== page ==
Void Agreement Definition: Everything You Need to Know
A void agreement definition would be an agreement with no legal value. Legally, a void agreement means the contract or agreement is no longer enforceable.3 min read updated on February 01, 2023
A void agreement definition would be an agreement or contrac with no legal value. Legally, a void agreement means the contract or agreement is no longer enforceable. While precise definitions vary by jurisdiction, void agreements are generally categorized as being void from the beginning and were never valid at any point. On the other hand, void contracts are generally defined to have been valid at one time, but are now invalid. However, despite those precise definitions existing, the terms are most often used interchangeably.
A Void Agreement Never Valid
An agreement that was void from the beginning is said to be ab-initio. In order to be valid, the agreement must contain all of the elements listed in the Indian Contract Act of 1872, Section 10. Ab-initio agreements violated the Indian Contract Act from the beginning and are not valid. Examples of an agreement that would never be valid include those that:
- Cannot be executed, such as a street vendor selling the Brooklyn Bridge to a tourist
- Were made without consideration
- Require breaking the law
- Go against current public policy
- Include a party that is a minor, intoxicated, or legally insane at the time of signing
Essentially these agreements have no legal effects and in the eyes of the law they never existed.
A Void Contract Once Valid But No Longer
A void contract is a contract or agreement that ceases to have a legal effect. Unlike an ab-initio, these contracts did at one point contain the elements listed in the Indian Contract Act, and therefore at least initially are considered valid legal agreements binding to both parties. A few ways a contract could become legally void are:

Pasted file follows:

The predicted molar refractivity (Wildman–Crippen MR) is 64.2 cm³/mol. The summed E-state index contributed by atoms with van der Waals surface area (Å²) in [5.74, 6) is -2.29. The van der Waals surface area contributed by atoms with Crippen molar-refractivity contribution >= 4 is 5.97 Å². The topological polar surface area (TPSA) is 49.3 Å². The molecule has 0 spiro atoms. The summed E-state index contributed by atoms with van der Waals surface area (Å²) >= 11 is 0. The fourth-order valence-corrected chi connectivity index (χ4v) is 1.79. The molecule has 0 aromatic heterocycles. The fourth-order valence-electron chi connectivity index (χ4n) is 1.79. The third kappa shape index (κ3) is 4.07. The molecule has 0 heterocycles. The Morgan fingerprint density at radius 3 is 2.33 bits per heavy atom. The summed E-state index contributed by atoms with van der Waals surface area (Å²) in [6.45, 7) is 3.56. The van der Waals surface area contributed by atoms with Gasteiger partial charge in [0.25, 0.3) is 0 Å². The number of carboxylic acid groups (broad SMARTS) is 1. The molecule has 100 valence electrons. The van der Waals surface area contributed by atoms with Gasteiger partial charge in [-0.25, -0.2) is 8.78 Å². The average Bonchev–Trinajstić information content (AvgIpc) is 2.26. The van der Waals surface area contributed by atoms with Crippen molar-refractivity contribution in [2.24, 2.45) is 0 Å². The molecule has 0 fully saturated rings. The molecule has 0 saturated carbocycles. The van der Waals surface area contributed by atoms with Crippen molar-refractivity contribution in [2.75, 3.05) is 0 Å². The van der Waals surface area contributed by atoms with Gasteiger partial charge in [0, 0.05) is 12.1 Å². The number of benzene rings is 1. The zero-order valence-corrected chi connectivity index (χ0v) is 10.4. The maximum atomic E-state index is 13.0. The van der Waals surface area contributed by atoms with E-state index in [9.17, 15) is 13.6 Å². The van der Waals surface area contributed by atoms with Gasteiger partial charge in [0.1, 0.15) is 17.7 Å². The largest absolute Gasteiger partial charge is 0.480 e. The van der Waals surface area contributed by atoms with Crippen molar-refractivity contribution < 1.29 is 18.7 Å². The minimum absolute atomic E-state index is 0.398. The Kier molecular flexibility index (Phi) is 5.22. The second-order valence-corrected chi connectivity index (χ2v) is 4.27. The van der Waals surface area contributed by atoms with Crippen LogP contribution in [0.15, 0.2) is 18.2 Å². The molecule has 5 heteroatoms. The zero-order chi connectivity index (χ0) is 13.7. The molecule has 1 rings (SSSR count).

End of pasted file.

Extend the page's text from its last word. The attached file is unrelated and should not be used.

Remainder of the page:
- The contract becomes impossible to fulfill due to external circumstances
- Laws change since the initial agreement, and the agreement now requires breaking the law
- Fulfilling the contract will result in something unlawful
- The contract was contingent on circumstances that cannot come to pass
- One party failed to disclose key information or provided inaccurate information
Technically speaking, a fulfilled contract is also a void contract, as the parties involved are no longer bound by the contract and therefore it has no legal effect.
Examples of Void Agreements
The most straightforward type of void agreement is one that requires breaking the law. A gang of thieves may make an agreement to steal a valuable painting and split the proceeds evenly. But if one party in the agreement does not receive a fair share, he cannot take the others to court for not fulfilling the contract, since the contract is considered legally void.
A common example of a void contract is one in which a performer agrees to a set of shows, but then becomes injured and cannot perform after all. In these circumstances, the contract was valid initially, but is now impossible to fulfill.
Agreements Void Through Uncertainty
Another way agreements can be void is through uncertainty. If an agreement is uncertain in meaning, and cannot be clarified through legal or business proceedings, the agreement is void. Part of what makes a legally binding contract is the obligation being clear and therefore able to be fulfilled. If the language used cannot be interpreted by the parties involved or a third party, the contract has no legal effect.
An example of a void agreement through uncertainty is one that is vaguely worded: "X agrees to purchase fruit from Y." If there is no way to determine which type of fruit was agreed upon or intended, then the agreement is void. However, if party Y in the above agreement is a grapefruit farmer, then there is a clear indication of what type of fruit was intended and X would still be liable to make the purchase.
Void Agreements in the Future
Agreements that do not currently exist but are agreed to potentially exist in the future are also legally void, unless all items in the agreement are actually agreed. As an example: if X agrees to purchase grapefruit from Y at a price to be determined by market value at date C, then the market value at date C can be made certain. However, an agreement for X to purchase some kind of fruit from Y at some point in the future at a price to be determined would both be uncertain and entirely in the future, thus void.
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